Practical Helps for the Discriminated Synonym: National Grammar Day
It is one of the great satisfactions of my life to serve as the Library's copyeditor for many publications. Our communications are very much a team effort, but I get to proofread almost everything at some stage of its creation. That means that not only am I permitted to delight in language about books, libraries, Margaret Armstrong, what have you - and also to indulge my inner picky pet-peeved grammar grouch - I am in fact paid to do so.
March 4 is National Grammar Day, an observance established in 2008 by Martha Brockenbrough and her Society for the Promotion of Good Grammar. I am an independent promoter of good grammar, and I strongly recommend that you check out the Society's National Grammar Day page. I'm also conscious, however, of grammar's history as a tool of power, wherein "correct" usage stomps upon "incorrect" usage to enforce class, hierarchy, or worthiness. In fact, there is no such thing as "good" or "correct" grammar. Language use is not a moral category, much as I might like it to be. Grammar and vocabulary are ever-changing, and anyone who speaks or writes adapts their style to their surroundings, consciously or unconsciously. There is, however, language use that is more or less effective. Are you saying what you're trying to say? Would your audience understand better with some changes? These are always valid questions even if you're like srsly whatevs in 280 characters or
In the spirit of both grammar grins and grammar groans, a few books for National Grammar Day.
Because Internet: Understanding the New Rules of Language | Gretchen McCulloch (2019)
This was a very close runner-up for my favorite book read in 2019. Although reasonably Internet-savvy, I'm not one of the kids anymore, and it was refreshing to learn that maybe they're actually all right - even freshly creative, expressive, and inclusive - in the midst of their memes, emoji, and hashtags. Also laugh-out-loud funny. For just a taste, try her website.
Between You & Me: Confessions of a Comma Queen | Mary Norris (2015)
and her other titles
I was very excited to sit at the feet of New Yorker master copyeditor Mary Norris when she visited the Library in 2016. Live editing right there in the Members' Room! Oh, it's too much happiness. Watch the video of her event here.
You Are What You Speak: Grammar Grouches, Language Laws, and the Politics of Identity | Robert Lane Greene (2011)
You Are What You Speak was the first book that really broke my Henry Higginsy habit of judging others solely by their language use. It also, remarkably, explains the breakup of the former Yugoslavia clearly and tragically through the lens of language. A remarkable, thought-provoking work. See his 2012 Members' Room event here.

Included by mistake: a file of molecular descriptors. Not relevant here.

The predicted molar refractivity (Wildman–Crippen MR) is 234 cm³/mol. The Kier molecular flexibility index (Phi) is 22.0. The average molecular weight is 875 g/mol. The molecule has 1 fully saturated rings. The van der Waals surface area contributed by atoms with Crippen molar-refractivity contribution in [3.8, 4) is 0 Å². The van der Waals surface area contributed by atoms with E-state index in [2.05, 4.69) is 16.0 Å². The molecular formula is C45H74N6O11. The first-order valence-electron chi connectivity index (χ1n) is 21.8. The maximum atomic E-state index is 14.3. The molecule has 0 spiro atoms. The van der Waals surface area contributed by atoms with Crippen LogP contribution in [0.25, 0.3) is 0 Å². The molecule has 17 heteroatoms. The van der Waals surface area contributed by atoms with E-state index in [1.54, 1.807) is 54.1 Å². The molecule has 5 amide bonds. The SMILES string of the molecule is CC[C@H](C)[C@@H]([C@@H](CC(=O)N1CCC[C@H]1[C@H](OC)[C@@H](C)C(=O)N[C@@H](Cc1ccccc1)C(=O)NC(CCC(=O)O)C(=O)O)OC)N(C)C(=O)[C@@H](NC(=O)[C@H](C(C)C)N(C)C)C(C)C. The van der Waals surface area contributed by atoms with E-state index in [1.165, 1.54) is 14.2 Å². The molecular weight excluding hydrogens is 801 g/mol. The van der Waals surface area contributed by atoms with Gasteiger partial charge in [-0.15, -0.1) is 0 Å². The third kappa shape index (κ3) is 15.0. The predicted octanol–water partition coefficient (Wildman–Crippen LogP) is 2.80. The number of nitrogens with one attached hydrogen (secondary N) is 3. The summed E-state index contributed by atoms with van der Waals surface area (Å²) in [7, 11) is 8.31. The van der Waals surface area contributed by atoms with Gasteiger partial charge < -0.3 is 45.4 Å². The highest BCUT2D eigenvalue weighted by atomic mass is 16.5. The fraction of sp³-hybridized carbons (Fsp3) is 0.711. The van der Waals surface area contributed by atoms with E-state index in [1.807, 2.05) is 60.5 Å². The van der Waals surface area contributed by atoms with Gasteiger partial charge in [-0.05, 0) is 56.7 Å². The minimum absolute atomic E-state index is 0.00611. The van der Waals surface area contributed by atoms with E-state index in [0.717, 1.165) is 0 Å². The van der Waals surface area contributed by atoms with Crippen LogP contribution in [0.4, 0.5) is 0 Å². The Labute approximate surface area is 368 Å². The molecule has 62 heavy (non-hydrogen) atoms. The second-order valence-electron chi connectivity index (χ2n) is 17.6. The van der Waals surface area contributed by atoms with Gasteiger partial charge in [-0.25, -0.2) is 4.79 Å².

Bad English: A History of Linguistic Aggravation | Ammon Shea (2014)
and his other titles
Word wizard Ammon Shea gets to the heart of why so many of us shudder when someone writes affect in place of effect, with a love of language that only a man who's read the whole Oxford English Dictionary can boast. Enjoy his 2014 Members' Room event here.
Eats, Shoots and Leaves: The Zero Tolerance Approach to Punctuation | Lynne Truss (2003)
Remember back in 2003 when Lynne Truss got us all talking about the serial (or Oxford) comma and the difference between "Let's eat, Daddy" and "Let's eat Daddy," not to mention "We invited the strippers, JFK and Stalin"? All that said, you may have my serial comma when you pry it from my cold, dead, and bony hands. Love the panda, though.
What's Your Pronoun? Beyond He & She | Dennis E. Baron (2020)
If you quailed or rejoiced at my use of the singular they in the second paragraph above, confound your assumptions with this hot-off-the-press book addressing the customs, habits, and politics of pronoun choice.
Stylized: A Slightly Obsessive History of Strunk & White's The Elements of Style | Mark Garvey (2009)
Why are we so convinced that to split an infinitive is to boldly go to the dogs? Blame (or thank) Strunk & White. Their guidelines for good grammar and style have been discussed, debated, and occasionally even debunked...but they cannot be dismissed.
Reading Style: A Life in Sentences | Jenny Davidson (2014)
A professor, critic, and insatiable reader, Jenny Davidson investigates the passions that drive us to fall in love with certain sentences over others and the larger implications of our relationship with writing style. At once playful and serious, immersive and analytic, her book shows how style elicits particular kinds of moral judgments and subjective preferences that turn reading into a highly personal and political act.
Words and Rules: The Ingredients of Language | Steven Pinker (1999)